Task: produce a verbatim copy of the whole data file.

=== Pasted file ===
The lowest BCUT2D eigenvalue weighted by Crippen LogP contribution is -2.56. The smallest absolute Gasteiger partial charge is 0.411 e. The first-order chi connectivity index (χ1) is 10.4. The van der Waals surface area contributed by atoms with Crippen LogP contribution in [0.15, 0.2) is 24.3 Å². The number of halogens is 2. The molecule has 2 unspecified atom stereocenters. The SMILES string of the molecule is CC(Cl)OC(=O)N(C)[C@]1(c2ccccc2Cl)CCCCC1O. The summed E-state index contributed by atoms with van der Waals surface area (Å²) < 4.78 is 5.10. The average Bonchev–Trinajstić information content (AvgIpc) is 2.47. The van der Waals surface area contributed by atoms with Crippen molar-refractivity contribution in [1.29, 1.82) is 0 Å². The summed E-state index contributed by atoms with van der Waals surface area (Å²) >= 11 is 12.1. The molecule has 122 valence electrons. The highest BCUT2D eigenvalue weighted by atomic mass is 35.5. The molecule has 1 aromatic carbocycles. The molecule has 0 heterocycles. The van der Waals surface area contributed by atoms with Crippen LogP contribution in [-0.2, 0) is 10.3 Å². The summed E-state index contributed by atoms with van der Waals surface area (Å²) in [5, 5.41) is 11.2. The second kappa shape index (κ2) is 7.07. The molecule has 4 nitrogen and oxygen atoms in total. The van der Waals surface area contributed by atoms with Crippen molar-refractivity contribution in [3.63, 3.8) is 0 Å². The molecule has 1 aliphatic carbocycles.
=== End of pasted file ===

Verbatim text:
The lowest BCUT2D eigenvalue weighted by Crippen LogP contribution is -2.56. The smallest absolute Gasteiger partial charge is 0.411 e. The first-order chi connectivity index (χ1) is 10.4. The van der Waals surface area contributed by atoms with Crippen LogP contribution in [0.15, 0.2) is 24.3 Å². The number of halogens is 2. The molecule has 2 unspecified atom stereocenters. The SMILES string of the molecule is CC(Cl)OC(=O)N(C)[C@]1(c2ccccc2Cl)CCCCC1O. The summed E-state index contributed by atoms with van der Waals surface area (Å²) < 4.78 is 5.10. The average Bonchev–Trinajstić information content (AvgIpc) is 2.47. The van der Waals surface area contributed by atoms with Crippen molar-refractivity contribution in [1.29, 1.82) is 0 Å². The summed E-state index contributed by atoms with van der Waals surface area (Å²) >= 11 is 12.1. The molecule has 122 valence electrons. The highest BCUT2D eigenvalue weighted by atomic mass is 35.5. The molecule has 1 aromatic carbocycles. The molecule has 0 heterocycles. The van der Waals surface area contributed by atoms with Crippen LogP contribution in [-0.2, 0) is 10.3 Å². The summed E-state index contributed by atoms with van der Waals surface area (Å²) in [5, 5.41) is 11.2. The second kappa shape index (κ2) is 7.07. The molecule has 4 nitrogen and oxygen atoms in total. The van der Waals surface area contributed by atoms with Crippen molar-refractivity contribution in [3.63, 3.8) is 0 Å². The molecule has 1 aliphatic carbocycles.